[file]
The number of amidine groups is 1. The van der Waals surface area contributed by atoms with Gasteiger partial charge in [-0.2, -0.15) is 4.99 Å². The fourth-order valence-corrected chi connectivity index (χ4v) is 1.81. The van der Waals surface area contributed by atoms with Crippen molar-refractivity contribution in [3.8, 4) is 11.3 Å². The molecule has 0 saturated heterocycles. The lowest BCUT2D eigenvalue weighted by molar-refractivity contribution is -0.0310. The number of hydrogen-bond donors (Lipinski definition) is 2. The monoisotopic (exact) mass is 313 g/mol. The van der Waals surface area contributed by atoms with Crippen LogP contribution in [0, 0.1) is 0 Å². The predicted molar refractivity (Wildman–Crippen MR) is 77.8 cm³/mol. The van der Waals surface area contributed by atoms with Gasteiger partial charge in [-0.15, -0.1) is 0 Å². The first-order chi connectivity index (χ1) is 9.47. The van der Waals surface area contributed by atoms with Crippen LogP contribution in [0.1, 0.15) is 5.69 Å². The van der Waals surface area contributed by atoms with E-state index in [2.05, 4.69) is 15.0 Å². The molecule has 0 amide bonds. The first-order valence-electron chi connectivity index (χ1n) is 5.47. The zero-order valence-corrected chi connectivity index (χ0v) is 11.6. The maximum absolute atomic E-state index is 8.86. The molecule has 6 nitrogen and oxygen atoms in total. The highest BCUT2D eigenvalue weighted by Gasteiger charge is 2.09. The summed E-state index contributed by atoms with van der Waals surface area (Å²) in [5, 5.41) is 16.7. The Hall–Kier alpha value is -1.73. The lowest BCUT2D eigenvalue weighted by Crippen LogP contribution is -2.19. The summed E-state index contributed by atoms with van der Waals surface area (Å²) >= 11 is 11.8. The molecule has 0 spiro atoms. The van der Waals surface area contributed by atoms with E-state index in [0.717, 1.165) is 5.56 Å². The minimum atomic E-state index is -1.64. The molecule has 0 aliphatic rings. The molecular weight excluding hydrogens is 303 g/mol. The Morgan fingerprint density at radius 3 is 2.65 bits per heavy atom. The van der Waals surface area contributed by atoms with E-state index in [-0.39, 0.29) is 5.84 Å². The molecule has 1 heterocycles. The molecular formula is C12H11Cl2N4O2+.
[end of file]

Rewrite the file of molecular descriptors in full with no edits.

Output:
The number of amidine groups is 1. The van der Waals surface area contributed by atoms with Gasteiger partial charge in [-0.2, -0.15) is 4.99 Å². The fourth-order valence-corrected chi connectivity index (χ4v) is 1.81. The van der Waals surface area contributed by atoms with Crippen molar-refractivity contribution in [3.8, 4) is 11.3 Å². The molecule has 0 saturated heterocycles. The lowest BCUT2D eigenvalue weighted by molar-refractivity contribution is -0.0310. The number of hydrogen-bond donors (Lipinski definition) is 2. The monoisotopic (exact) mass is 313 g/mol. The van der Waals surface area contributed by atoms with Crippen LogP contribution in [0, 0.1) is 0 Å². The predicted molar refractivity (Wildman–Crippen MR) is 77.8 cm³/mol. The van der Waals surface area contributed by atoms with Gasteiger partial charge in [-0.15, -0.1) is 0 Å². The first-order chi connectivity index (χ1) is 9.47. The van der Waals surface area contributed by atoms with Crippen LogP contribution in [0.1, 0.15) is 5.69 Å². The van der Waals surface area contributed by atoms with E-state index in [2.05, 4.69) is 15.0 Å². The molecule has 0 amide bonds. The first-order valence-electron chi connectivity index (χ1n) is 5.47. The zero-order valence-corrected chi connectivity index (χ0v) is 11.6. The maximum absolute atomic E-state index is 8.86. The molecule has 6 nitrogen and oxygen atoms in total. The highest BCUT2D eigenvalue weighted by Gasteiger charge is 2.09. The summed E-state index contributed by atoms with van der Waals surface area (Å²) in [5, 5.41) is 16.7. The Hall–Kier alpha value is -1.73. The lowest BCUT2D eigenvalue weighted by Crippen LogP contribution is -2.19. The summed E-state index contributed by atoms with van der Waals surface area (Å²) >= 11 is 11.8. The molecule has 0 spiro atoms. The van der Waals surface area contributed by atoms with E-state index in [0.717, 1.165) is 5.56 Å². The minimum atomic E-state index is -1.64. The molecule has 0 aliphatic rings. The molecular weight excluding hydrogens is 303 g/mol. The Morgan fingerprint density at radius 3 is 2.65 bits per heavy atom. The van der Waals surface area contributed by atoms with E-state index in [-0.39, 0.29) is 5.84 Å². The molecule has 1 heterocycles. The molecular formula is C12H11Cl2N4O2+.